In response to lockdown measures and an inability to visit prisons, InHouse Records produced nearly 2,200 copies of its first weekly learning pack and Hip Hop magazine. This weekly learning pack and magazine will be delivered to prisons across England and in parts of the US providing inspiration and hope through content on lyric-writing, rhythm, rapping, achieving plans and goals as well as a CD including audio clips and interviews with graduates talking about what they’ve been doing since their release and positive messages for people in prison. Through these uncertain times, InHouse would like to encourage us all to express our feelings through creativity and welcome us all to remain #DangerouslyPositive and share music via #StayInHouseMusic across all social media platforms.
Irie Dance Theatre
Instead of business as usual, IRIE! Dance Theatre has been busy re-organising so they can keep connected and dancing together with their students and community friends. They have also set up online classes for women of all ages and levels of fitness – get fit, combat isolation and have fun with African and Caribbean dance fusion for beginners.
If you would like to join these online classes, please email [email protected] for details of how to join. The classes are still free, although donations to their student hardship fund would be much appreciated!
Colchester’s Mercury Theatre has launched an extensive online programme – from creative masterclasses available for free to children’s storytime every Tuesday at 3:30pm. Check out the full programme here. #MercurySingALong online, Mercury Theatre’s Wardrobe Manager Corinna has also been making use of her skills and volunteering her time to make scrubs for NHS front line workers at Colchester and Ipswich Hospitals.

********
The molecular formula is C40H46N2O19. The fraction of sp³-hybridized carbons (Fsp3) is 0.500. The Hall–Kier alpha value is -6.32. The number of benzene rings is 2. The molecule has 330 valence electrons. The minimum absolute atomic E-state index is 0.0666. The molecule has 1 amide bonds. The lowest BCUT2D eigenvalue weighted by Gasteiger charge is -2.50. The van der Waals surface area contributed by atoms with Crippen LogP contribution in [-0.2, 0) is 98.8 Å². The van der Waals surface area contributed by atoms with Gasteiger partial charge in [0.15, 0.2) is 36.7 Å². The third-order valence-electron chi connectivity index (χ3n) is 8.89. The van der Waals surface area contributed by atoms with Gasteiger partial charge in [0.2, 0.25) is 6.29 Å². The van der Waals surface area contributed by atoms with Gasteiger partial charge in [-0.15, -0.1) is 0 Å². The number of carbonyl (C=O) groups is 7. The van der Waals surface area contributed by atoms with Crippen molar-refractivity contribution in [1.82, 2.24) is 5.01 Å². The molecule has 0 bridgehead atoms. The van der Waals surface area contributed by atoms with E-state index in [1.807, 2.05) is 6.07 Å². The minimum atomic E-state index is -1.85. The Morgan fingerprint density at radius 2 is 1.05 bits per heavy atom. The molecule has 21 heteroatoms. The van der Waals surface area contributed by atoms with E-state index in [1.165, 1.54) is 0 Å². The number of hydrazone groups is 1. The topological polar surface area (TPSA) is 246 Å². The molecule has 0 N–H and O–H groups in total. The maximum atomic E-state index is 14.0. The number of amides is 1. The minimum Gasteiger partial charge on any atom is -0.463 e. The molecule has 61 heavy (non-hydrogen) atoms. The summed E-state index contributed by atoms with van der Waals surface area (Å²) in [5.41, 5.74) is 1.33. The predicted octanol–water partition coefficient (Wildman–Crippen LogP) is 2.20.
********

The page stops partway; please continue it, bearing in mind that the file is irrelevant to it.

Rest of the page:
National Holocaust Centre and Museum
Whilst pushing forward the online release of new content, as well as providing support to the Holocaust survivors they work with who are now isolated, National Holocaust Centre and Museum are also hosting live Q&A and webinar sessions with survivors. You can also view the short film Edek, featuring hip hop artist Kapoo and Holocaust survivor Janine, merging messages through music and testimony. Their new video Stand Up explores what it means to be a bystander through the lens of football.
Like many education providers, Project INC have moved to online delivery to ensure their students can continue learning during lockdown – these lessons are also being shared online for the public. They are also partnering with North West artist and previous Portrait Artist of The Year, Sally Dyer to create three Masterclass Videos around the focus of facial features.
Together in Sound, delivered in partnership with Anglia Ruskin University, is a music therapy programme for people with dementia and their carers. In light of lockdown measures and to ensure programme continuity, Saffron Hall has quickly transitioned its impactful programme online using online video conferencing software. With tremendous success with the first virtual session, Saffron Hall Trust believe that Together in Sound will be a beacon of hope and something to look forward to in these isolation months, just as it is described by participants in its usual form.
South East Dance
The team have pulled together a resources page for the sector and are also hosting a number of online Q&A sessions to offer support to dance professionals and organisations with questions about applications to Arts Council England’s emergency funding package. Luan Taylor, Assistant Producer (Participation), has also been thinking creatively about how to help residents of a Brighton & Hove residential care home stay connected, including making personalised care packages for them.
This article was first published on the Nesta website on 14 May 2020.